Importance of Copyright Registration
There are many reasons why it is important to register the copyright in a video or a collection of videos. First, registration helps limit the likelihood that a copyrighted work is “innocently” infringed by someone else. Registration provides constructive notice of copyrights to others. Second, if someone does infringe your work, registration is required prior to bringing an infringement lawsuit. Registration is required in order to collect up to $150,000 of statutory damages plus attorneys’ fees. In short, copyright registration is important if one wishes to protect their valued works. Harrison Media Law recommends that you register all your important works.
Attorney West Seattle offers a number of resources to clients who wish to license their work products via licensed distribution channels. Attorney West Seattle work ranges from documentary films to computer software to trademark licenses. In regards to media, a license allows a producer (the intellectual property rights holder also called the licensor) to sell their media by charging a user (the licensee) for the permission to use their work. Licenses protect the proprietary rights the producer has in his content and gives legal security to the buyer/licensee. Attorney West Seattle offers a collection of standard business licenses, releases, and agreements to help clients begin the negotiation step. For further inquiries please contact council at 206 745 3738 or email@example.com.
Copyright Counseling, Registration and Protection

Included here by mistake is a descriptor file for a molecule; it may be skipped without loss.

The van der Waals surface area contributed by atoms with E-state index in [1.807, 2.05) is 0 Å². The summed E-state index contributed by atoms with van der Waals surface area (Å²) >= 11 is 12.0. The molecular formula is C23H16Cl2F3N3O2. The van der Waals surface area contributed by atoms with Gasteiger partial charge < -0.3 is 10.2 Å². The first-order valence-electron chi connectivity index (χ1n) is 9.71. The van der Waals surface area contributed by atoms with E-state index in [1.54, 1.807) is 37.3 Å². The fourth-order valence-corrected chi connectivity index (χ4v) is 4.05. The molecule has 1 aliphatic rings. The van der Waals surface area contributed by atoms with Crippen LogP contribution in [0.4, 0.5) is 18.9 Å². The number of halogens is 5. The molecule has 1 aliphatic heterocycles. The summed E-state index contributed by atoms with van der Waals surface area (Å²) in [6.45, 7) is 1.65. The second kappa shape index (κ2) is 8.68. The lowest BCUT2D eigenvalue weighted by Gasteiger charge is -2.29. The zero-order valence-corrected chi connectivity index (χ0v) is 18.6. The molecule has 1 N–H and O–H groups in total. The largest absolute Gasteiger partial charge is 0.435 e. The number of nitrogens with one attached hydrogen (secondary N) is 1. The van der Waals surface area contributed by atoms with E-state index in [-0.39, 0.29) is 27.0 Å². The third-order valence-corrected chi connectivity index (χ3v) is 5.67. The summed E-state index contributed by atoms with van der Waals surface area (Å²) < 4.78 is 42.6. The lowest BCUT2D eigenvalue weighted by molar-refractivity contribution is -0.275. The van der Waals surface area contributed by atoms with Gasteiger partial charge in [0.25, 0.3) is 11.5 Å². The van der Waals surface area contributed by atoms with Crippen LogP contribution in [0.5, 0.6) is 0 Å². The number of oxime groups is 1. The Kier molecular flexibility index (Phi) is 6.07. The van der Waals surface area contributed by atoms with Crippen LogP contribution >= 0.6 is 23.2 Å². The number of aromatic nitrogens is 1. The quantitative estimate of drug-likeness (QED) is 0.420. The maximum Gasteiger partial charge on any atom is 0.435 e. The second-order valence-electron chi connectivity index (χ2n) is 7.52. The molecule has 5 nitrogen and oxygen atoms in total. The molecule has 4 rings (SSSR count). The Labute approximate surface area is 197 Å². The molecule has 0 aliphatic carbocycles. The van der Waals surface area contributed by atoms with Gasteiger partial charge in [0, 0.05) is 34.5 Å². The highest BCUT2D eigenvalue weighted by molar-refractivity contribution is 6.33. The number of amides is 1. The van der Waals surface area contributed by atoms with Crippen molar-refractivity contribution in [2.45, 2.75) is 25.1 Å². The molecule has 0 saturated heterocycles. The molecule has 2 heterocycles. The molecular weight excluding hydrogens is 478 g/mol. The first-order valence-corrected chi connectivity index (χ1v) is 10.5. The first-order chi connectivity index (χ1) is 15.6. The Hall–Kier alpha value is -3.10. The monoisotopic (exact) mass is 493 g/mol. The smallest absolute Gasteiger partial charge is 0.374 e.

Ownership and Use Issues
Internet Copyright Issues
Copyright Contract Negotiation (Music, Movies, Entertainment, etc.)
Copyright Strategies for Media Companies
Filing and Prosecution of Copyright Applications
Protection and Enforcement of Copyrights
Domestic and International Trademark Counseling and Registration.
Selection, Use, and Enforcement of Trademarks
Trademark Searching, Opinions and Risk Analysis
International Trademark Applications, Management and Strategy
Filing and Prosecution of Federal, State and International Trademark Registrations
Management and Maintenance of Trademark Applications, Registrations, Renewals and Licenses Worldwide
Prosecuting and Defending Oppositions, Cancellations and Appeals Before the Trademark Trial and Appeal Board
 The federal copyright statute uses the term “work” to describe copyrightable material. Videos are included under “works”. According to 17 U.S.C. § 101, a “work” is created when it is fixed in a copy or phonorecord for the first time; where a work is prepared over a period of time, the portion of it that has been fixed at any particular time constitutes the work as of that time, and where the work has been prepared in different versions, each version constitutes a separate work.
 17 U.S.C. § 411; See also, U.S. Copyright Office, Copyright Basics, Circular Title 1 (2011).
 17 U.S.C. § 412; 17 U.S.C. § 505; 17 U.S.C. § 504(c)(2). See U.S. Copyright Office, Copyright Registration for Works of the Visual Arts, Circular Title 40 (2010), “To collect attorneys’ fees or statutory damages, registration has to be done before the infringement occurs or within three months of publication. If infringement occurs after the three month window but before applicant has submitted a registration deposit, the applicant can still register copyrights and file suit, but they will not be eligible to ask for statutory damages and attorneys’ fees.” Id. See Addendum C for further discussion of when attorneys’ fees are awardable without proper copyright registration.